A diverse marketplaceSustainable debt issuance globally experienced exponential growth in 2020, expanding by 29% to reach a record $732 billion. Out of that total, emerging markets only accounted for around $30 billion: “It is still early days in the ESG journey for emerging markets,” said Agnes Gourc, head of sustainable capital markets at BNP Paribas, “Although activity has been gradually increasing”.
LATAM sustainability capital markets diversifyTrevor Allen, Sustainability research analyst at BNP Paribas, adds that social bonds are becoming more prevalent in emerging markets, creating a diversity in the types of instrument available.
|Mercado Libre, a leading Latin America (LATAM) fintech and ecommerce platform, issued a $1.1 billion dual tranche of sustainability notes designed to contribute to environmental objectives such as clean transport, land conservation and preservation, energy efficiency, renewable energy, green buildings; and pollution prevention. As Mercado Libre’s advisor in sustainable finance, BNP Paribas guided the company from the initial inception of the ESG tranche, assisting in the structuring of the framework, attaining the Second Party Opinion and attracting a number of ESG accounts from every continent, many of which would otherwise not have looked at emerging markets or a high-yield issuer.|
“Although green bonds account for the majority of sustainable debt in emerging markets, Covid-19 has resulted in a spike in social bonds being issued in many places as people look to raise financing in areas such as healthcare,” he notes.
This is the case for the Republic of Chile who raised approximately $4.25 billion of social and green bonds. Split into four series of bonds in euro and US dollar and a maturity of 30 years, they are the longest-dated bonds ever issued in euros by the Republic and represents LATAM’s largest foreign currency social bond from a sovereign. BNP Paribas was active bookrunner for this transaction.
There has also been a jump in the number of sustainability-linked loans (SLLs) being issued by emerging market corporates, further suggesting these regions are on a similar trajectory to more established markets. In contrast to green loans, sustainability-linked loans have no restrictions on the use of proceeds although the loan conditions do require borrowers to improve their performance against a set of pre-determined ESG key performance indicators (KPIs). If sustainability-linked bonds follow in their wake, the diversity of instruments available to investors will increase further.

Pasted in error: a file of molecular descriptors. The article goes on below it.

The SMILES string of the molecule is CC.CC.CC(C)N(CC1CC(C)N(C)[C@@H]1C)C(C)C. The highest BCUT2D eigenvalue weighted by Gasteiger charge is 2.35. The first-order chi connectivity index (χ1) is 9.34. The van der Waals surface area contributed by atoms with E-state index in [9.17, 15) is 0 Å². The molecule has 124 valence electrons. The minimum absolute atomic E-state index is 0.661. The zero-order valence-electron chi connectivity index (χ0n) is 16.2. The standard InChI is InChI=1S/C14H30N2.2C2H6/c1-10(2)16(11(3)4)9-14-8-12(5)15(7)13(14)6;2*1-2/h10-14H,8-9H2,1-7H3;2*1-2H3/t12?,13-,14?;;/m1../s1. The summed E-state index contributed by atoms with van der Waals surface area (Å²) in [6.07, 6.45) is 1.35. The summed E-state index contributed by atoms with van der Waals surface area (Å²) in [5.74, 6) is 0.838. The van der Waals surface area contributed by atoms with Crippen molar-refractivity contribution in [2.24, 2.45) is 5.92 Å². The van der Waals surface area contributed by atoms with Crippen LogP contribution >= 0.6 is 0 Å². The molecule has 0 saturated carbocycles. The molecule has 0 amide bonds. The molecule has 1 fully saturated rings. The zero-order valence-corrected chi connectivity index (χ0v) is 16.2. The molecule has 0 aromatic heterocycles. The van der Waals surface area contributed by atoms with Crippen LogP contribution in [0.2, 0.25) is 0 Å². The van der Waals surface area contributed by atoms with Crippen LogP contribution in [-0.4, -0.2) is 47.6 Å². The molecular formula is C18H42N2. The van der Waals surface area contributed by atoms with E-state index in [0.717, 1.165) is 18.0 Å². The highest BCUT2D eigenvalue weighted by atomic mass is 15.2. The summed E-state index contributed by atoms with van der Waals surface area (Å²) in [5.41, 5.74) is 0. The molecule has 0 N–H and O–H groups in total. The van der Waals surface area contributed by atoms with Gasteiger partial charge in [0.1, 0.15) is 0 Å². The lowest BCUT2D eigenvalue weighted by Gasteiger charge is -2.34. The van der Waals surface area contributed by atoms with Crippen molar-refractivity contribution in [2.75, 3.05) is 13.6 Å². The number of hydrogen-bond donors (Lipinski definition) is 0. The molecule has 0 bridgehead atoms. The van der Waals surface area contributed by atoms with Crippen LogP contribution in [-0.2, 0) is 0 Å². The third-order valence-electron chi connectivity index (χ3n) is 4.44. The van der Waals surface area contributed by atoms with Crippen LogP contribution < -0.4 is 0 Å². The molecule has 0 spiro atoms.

Investors jump into emerging markets sustainable debtThe pick-up in sustainable bond issuance volumes is being easily matched by rising institutional investor appetite, dominated primarily by asset managers, pension funds and insurance companies. “We see investors more advanced on ESG exploring emerging market sustainable debt,” said Delphine Queniart, Global Head of Sustainable Finance and Solutions for Global Markets at BNP Paribas. In a low yield environment, emerging markets represent indeed a good opportunity to diversify but this is not the only reason. It is also an opportunity for investors to better manage their risks whilst creating impact given the sustainability challenges in emerging markets”.
Regulators pivotal in driving institutional interest in emerging markets sustainable debtA lot of the regulatory initiatives behind the move into sustainable investment are being driven by the EU and its Sustainable Finance Action Plan – a set of requirements that will oblige asset owners and asset managers to disclose how they integrate sustainability risks into their investment processes. F
|Some issuers like Bank of China (BOC) directly adopted the EU’s sustainability guidance. BOC was the first institution in Asia to issue a transition bond and did so in line with the EU’s ESG requirements. Use of proceeds will go towards natural gas based co-generation projects involving waste heat recovery and power generation. The transaction was four times oversubscribed. BOC is widely considered to be an ESG leader, having been the first Asian financial institution to issue a blue bond, a transaction which BNP Paribas also helped support.|